Are you ready to pick up your very own pair of Google Glasses? Well, you'll have to be patient: There's finally a vague release window in sight, but you'll be a couple years older before it arrives.
During an interview with Bloomberg Television, Google co-founder Sergey Brin announced his hopes to release the consumer version of Project Glass, Google's augmented reality specs, sometime in 2014. The company is also aiming for a price point below $1,500.
Brin demoed the "glasses" at Google's I/O 2012 developers conference in Califorina with a stunning presentation that involved a daredevil leap from an airplane; the skydiver wearing the device captured video of his fall while conference attendees gripped their seats and watched it projected live onto a large screen in the conference hall. After the presentation, Brin announced that those interested in purchasing a developer-only prototype of Project Glass, dubbed the "Explorer Edition," would be able to do so for a staggering $1,500. Those units will ship in 2013, said Brin.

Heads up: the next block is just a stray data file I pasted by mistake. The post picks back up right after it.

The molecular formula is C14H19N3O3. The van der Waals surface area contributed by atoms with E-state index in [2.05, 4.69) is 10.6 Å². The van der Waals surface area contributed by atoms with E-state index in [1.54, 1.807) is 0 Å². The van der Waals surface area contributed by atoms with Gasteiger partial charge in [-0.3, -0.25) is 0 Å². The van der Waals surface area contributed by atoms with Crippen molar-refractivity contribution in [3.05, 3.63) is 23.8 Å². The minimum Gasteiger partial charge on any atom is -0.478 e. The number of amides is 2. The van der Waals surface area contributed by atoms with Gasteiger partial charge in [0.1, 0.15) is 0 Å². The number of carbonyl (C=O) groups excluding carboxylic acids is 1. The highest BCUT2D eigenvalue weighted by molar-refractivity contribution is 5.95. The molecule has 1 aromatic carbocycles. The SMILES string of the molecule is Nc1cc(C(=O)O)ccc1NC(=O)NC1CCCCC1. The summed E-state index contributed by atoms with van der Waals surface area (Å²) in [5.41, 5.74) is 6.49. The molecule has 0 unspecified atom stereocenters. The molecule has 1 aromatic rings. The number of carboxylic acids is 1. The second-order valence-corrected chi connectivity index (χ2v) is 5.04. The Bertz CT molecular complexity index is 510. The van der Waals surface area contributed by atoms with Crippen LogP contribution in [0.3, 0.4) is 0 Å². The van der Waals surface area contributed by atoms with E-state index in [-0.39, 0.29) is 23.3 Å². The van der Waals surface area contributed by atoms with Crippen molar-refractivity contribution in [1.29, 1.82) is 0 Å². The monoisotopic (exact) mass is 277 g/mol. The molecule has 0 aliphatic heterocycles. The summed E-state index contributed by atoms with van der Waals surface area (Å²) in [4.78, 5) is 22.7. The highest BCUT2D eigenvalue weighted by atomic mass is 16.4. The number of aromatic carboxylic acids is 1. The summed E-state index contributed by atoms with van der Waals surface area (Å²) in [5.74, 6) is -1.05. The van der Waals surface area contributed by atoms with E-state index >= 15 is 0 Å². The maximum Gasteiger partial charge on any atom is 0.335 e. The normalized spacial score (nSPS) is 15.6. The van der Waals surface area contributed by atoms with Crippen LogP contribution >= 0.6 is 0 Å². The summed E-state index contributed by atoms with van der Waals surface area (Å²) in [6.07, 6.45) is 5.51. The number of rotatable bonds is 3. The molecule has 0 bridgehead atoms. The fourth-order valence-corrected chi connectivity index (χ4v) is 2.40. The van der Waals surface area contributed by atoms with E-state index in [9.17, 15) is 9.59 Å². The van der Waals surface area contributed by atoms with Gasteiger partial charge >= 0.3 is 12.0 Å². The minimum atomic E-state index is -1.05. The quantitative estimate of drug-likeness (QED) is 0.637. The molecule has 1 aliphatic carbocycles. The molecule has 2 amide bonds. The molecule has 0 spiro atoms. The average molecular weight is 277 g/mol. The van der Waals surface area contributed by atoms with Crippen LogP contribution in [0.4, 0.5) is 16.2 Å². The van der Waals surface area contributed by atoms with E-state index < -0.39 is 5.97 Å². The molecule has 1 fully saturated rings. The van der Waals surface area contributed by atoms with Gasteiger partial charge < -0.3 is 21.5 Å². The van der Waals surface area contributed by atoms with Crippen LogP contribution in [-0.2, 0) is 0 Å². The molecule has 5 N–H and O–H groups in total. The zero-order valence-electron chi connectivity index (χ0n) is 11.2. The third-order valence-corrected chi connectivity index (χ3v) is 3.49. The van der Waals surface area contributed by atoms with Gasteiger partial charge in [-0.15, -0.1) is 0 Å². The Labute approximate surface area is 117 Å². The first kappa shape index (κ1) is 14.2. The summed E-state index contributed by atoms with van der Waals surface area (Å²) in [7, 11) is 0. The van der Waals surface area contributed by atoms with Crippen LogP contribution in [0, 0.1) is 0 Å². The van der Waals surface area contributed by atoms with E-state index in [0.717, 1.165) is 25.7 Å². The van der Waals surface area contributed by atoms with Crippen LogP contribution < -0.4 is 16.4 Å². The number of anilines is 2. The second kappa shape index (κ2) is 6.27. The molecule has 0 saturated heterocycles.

"Since we’ve showed [Project Glass] to the public in April, we’ve gotten so many great ideas and so much feedback --we found it so valuable," Brin told Bloomberg. The company hopes to take developers' enthusiasm to "the next level" by incorporating their ideas and feedback into the final product.
No specific date has been announced for either the developer preview of the device, or the consumer edition.
But what about the competition? What does Siri have to say about this newest piece of technology?
Google doesn't seem to worried about Apple's voice-activated assistant for mobile devices. "I’m not really thinking of any existing products or things to compare to," Brin stated to Bloomberg Television. "Google X is about doing brand new risky technological things that are really about making science fiction real. We’re not thinking about other existing products that are on the market today."
What do you think about Project Glass? How much would you spend to get your own product? supposedly available in 2014? Sound off in the comments section or tweet us at @HuffPostTech.